Ever since the launch of the Nintendo Switch, Arc System Works has released or re-released each of their flagship series to the hybrid system. These series include BlazBlue, Guilty Gear, Under night In-Birth and Bandai Namco’s Dragon Ball FighterZ. Now Chaos Code can be added to the list.
Chaos Code -New Sign of Catastrophe- is an enhanced port of the original title: Chaos Code -Sign of Catastrophe-. As usual, these enhancements include additional characters and unlockables. Unfortunately, online features are not included.
Chaos Code Vein
Despite popular belief, Chaos Code is not developed by Arc System Works themselves. Rather, they are solely the publisher. This is the opposite of Persona 4 Arena and Dragon Ball FighterZ. Chaos Code is the love child of FK Digital. Despite this, Chaos Code plays very similarly to ArcSys’ Guilty Gear franchise. As one of the most iconic 2D fighters on the market, a comparison to Guilty Gear is certainly not a bad thing.
As with the average ArcSys title, Chaos Code -New Sign of Catastrophe- is a 4-button fighter. Standard attacks include Strong and Weak variants of Punches and Kicks. These are just the basics. Before each battle, players get to choose two different specials. Each character has a total of four to select. These are categorized as Extra Special moves and Extra Ultimate Chaos. This adds a whole level of complexity to the game. Even combatants of a mirror match may not play the same.
In addition to the standard, each character also has access to a Boss Version. While arguably overpowered, they offer a deeper delve into each character. Boss Versions have access to all four of their specials, rather than two at a time. While not particularly fair in multiplayer, they are a great way to learn each character within the game’s various single-player options.
In terms of modes, Chaos Code -New Sign of Catastrophe- takes a safe approach. Unlike most ArcSys games, Chaos Code -New Sign of Catastrophe- does not feature a dedicated Story Mode. Instead, a story is briefly mentioned within the Arcade Mode. This is the bread and butter of the game. Here, players may take their favorite character to challenge 8 AI opponents. These generally include five to six random encounters followed by two final bosses. As the game features no online, this mode will likely see the most play.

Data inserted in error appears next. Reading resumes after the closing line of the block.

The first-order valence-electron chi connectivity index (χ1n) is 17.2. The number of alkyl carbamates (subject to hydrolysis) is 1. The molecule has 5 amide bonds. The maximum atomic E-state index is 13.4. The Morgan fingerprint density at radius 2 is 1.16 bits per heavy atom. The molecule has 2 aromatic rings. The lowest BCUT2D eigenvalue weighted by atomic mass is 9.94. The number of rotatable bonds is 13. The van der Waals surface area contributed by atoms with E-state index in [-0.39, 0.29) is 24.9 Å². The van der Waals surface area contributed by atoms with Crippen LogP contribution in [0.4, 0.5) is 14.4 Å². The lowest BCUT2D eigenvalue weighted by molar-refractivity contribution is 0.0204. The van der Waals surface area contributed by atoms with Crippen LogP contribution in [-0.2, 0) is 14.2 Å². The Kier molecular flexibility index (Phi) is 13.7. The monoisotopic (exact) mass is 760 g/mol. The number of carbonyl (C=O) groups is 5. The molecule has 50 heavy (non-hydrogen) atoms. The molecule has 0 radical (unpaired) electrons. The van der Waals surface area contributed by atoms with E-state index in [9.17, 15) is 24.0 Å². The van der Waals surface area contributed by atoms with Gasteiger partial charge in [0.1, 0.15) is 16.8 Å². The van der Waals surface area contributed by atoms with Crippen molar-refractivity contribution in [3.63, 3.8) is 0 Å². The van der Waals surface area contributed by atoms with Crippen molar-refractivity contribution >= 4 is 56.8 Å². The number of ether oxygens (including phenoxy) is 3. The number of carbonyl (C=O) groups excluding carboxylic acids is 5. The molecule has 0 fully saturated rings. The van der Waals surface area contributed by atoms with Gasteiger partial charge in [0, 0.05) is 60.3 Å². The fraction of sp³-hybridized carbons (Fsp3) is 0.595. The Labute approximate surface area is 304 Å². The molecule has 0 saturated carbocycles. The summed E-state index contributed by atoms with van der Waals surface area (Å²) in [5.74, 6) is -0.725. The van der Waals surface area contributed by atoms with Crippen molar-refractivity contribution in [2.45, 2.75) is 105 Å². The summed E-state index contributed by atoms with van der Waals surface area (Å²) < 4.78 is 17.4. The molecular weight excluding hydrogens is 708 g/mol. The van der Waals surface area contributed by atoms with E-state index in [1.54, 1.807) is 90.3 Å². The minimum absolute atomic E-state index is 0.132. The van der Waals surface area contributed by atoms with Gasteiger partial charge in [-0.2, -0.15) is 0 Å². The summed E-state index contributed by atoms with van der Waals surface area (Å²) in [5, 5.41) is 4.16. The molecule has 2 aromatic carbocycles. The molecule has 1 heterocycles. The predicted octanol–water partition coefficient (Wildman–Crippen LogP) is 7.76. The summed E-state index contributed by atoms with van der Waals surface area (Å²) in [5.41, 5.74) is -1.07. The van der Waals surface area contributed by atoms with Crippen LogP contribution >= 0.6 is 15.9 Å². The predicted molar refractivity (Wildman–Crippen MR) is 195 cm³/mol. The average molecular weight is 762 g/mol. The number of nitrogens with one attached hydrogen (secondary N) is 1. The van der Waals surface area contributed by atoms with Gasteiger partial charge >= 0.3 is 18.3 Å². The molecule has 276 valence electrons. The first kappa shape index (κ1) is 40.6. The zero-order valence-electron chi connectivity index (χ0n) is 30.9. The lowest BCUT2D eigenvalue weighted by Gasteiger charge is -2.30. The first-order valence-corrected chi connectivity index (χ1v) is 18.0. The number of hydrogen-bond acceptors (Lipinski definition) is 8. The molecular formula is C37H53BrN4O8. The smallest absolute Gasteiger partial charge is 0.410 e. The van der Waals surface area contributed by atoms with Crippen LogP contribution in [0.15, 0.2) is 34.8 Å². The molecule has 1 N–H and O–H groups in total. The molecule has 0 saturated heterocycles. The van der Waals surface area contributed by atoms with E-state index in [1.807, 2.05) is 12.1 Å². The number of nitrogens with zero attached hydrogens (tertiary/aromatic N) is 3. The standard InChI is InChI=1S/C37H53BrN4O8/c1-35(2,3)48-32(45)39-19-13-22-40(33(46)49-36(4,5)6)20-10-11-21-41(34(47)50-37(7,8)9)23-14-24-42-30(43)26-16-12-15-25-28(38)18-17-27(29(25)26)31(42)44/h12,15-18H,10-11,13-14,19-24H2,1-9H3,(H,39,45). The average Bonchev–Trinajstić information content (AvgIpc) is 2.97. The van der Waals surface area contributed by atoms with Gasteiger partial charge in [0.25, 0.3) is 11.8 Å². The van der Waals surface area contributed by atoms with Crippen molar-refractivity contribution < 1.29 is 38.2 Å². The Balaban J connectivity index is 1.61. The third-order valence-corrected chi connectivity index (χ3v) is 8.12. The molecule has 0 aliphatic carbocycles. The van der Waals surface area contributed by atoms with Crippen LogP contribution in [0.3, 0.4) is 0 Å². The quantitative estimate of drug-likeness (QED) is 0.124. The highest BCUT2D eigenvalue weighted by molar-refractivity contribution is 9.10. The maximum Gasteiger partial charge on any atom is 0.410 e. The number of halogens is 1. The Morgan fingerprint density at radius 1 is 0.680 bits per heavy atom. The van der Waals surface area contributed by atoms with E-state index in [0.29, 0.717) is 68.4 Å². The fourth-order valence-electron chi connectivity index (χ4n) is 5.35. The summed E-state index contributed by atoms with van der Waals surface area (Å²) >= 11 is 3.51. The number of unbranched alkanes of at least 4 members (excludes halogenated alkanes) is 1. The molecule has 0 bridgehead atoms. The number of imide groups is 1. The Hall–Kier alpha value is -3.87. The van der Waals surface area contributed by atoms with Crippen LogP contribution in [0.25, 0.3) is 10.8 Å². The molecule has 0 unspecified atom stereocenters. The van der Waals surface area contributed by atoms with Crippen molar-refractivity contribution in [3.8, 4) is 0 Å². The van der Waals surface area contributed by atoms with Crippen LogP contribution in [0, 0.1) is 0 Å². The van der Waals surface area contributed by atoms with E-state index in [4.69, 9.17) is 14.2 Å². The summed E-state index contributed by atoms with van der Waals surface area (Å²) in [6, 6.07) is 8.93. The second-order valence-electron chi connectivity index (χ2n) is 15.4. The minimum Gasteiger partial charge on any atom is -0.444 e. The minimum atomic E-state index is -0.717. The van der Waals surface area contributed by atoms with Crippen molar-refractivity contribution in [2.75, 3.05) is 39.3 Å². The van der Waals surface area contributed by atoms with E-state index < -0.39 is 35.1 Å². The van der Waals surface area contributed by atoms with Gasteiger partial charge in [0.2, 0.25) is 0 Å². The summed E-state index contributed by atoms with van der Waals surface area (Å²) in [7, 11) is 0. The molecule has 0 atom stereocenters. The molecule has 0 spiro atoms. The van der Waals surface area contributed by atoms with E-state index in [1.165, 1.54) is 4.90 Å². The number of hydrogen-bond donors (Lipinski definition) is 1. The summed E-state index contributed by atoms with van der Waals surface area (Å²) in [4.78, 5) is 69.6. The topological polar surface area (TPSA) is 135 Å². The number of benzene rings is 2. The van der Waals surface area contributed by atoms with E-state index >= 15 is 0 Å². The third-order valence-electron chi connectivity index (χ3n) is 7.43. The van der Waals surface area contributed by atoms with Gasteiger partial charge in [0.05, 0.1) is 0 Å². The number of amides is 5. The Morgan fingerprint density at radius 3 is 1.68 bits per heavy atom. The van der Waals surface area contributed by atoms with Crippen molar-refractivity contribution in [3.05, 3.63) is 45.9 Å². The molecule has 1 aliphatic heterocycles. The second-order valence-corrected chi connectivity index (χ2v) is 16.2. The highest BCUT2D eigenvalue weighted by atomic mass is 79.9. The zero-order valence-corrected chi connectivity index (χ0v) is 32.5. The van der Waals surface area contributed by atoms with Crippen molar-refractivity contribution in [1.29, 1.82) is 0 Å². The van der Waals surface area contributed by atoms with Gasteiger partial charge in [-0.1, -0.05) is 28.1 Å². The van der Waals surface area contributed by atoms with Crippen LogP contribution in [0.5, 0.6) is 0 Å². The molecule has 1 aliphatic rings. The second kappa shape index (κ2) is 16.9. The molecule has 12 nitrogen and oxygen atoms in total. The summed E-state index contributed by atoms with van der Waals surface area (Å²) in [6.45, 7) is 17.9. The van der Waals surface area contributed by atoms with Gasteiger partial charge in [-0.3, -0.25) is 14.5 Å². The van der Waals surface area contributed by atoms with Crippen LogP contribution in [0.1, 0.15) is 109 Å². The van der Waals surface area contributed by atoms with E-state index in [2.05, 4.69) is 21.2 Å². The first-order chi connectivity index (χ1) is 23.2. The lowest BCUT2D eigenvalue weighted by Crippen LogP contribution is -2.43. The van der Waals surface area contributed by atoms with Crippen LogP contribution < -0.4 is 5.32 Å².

Chaos Code (eventually) has a total of seven game modes. The usual options include Practice Mode, Survival Mode, Score Attack Mode, and an offline VS Mode. Mission Mode, meanwhile, is something less common. Chaos Code -New Sign of Catastrophe- includes a total of 41 unique missions. Each offers players different challenges. Some missions restrict moves available to the player. Others play out like a “Boss Rush.”
The Chaos Code‘s most unique “Mode” is technically a bonus game. Hidden within the in-game shop is an unlockable called Rui’s Farm. Interestingly, it has nothing to do with fighting. Rui’s Farm is a puzzle game with the elements, and theme, of farming simulation. It is a fun little distraction for the main game. While not a complete experience in itself, it is not a bad way to relax between bouts. Unfortunately, the overly sensitive controls make it more difficult than it needs to be.
On the subject of difficulty, AI opponents vary greatly in technique. It is certainly not unheard of for a fighting game to feature bosses with an unfair advantage. It is something of a staple. That said, certain AI opponents in Arcade Mode will focus on spamming projectile attacks. This doesn’t make the opponent feel hard as “cheap.” The worst offenders include Cerberus and Kudlak-Sin. Their fights can be to be very one-sided, one way or another. One option is that they will knock the player back and defeat them with projectiles. Alternatively, the AI becomes confused when the player gets up close and personal. On rare occasions, they practically wait to fight back. They instead opt to back away in hopes of launching yet another projectile. This results in gimmicky juggling or target practice as opposed to a proper match with the game’s final boss.